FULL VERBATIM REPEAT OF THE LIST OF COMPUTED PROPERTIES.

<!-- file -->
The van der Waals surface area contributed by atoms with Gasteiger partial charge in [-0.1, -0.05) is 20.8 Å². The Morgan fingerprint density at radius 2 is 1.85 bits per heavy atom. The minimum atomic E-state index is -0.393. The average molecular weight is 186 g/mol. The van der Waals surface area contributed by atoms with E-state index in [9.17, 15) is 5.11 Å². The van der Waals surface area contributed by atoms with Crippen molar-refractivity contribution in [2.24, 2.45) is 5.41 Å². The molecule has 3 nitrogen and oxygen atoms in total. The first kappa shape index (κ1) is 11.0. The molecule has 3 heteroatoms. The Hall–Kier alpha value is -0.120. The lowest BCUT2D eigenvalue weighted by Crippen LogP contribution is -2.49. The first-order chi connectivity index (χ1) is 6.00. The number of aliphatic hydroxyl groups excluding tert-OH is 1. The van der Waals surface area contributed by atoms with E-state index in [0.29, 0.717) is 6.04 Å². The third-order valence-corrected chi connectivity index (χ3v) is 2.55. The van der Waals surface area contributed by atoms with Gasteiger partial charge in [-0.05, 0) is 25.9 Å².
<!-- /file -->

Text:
The van der Waals surface area contributed by atoms with Gasteiger partial charge in [-0.1, -0.05) is 20.8 Å². The Morgan fingerprint density at radius 2 is 1.85 bits per heavy atom. The minimum atomic E-state index is -0.393. The average molecular weight is 186 g/mol. The van der Waals surface area contributed by atoms with E-state index in [9.17, 15) is 5.11 Å². The van der Waals surface area contributed by atoms with Crippen molar-refractivity contribution in [2.24, 2.45) is 5.41 Å². The molecule has 3 nitrogen and oxygen atoms in total. The first kappa shape index (κ1) is 11.0. The molecule has 3 heteroatoms. The Hall–Kier alpha value is -0.120. The lowest BCUT2D eigenvalue weighted by Crippen LogP contribution is -2.49. The first-order chi connectivity index (χ1) is 6.00. The number of aliphatic hydroxyl groups excluding tert-OH is 1. The van der Waals surface area contributed by atoms with E-state index in [0.29, 0.717) is 6.04 Å². The third-order valence-corrected chi connectivity index (χ3v) is 2.55. The van der Waals surface area contributed by atoms with Gasteiger partial charge in [-0.05, 0) is 25.9 Å².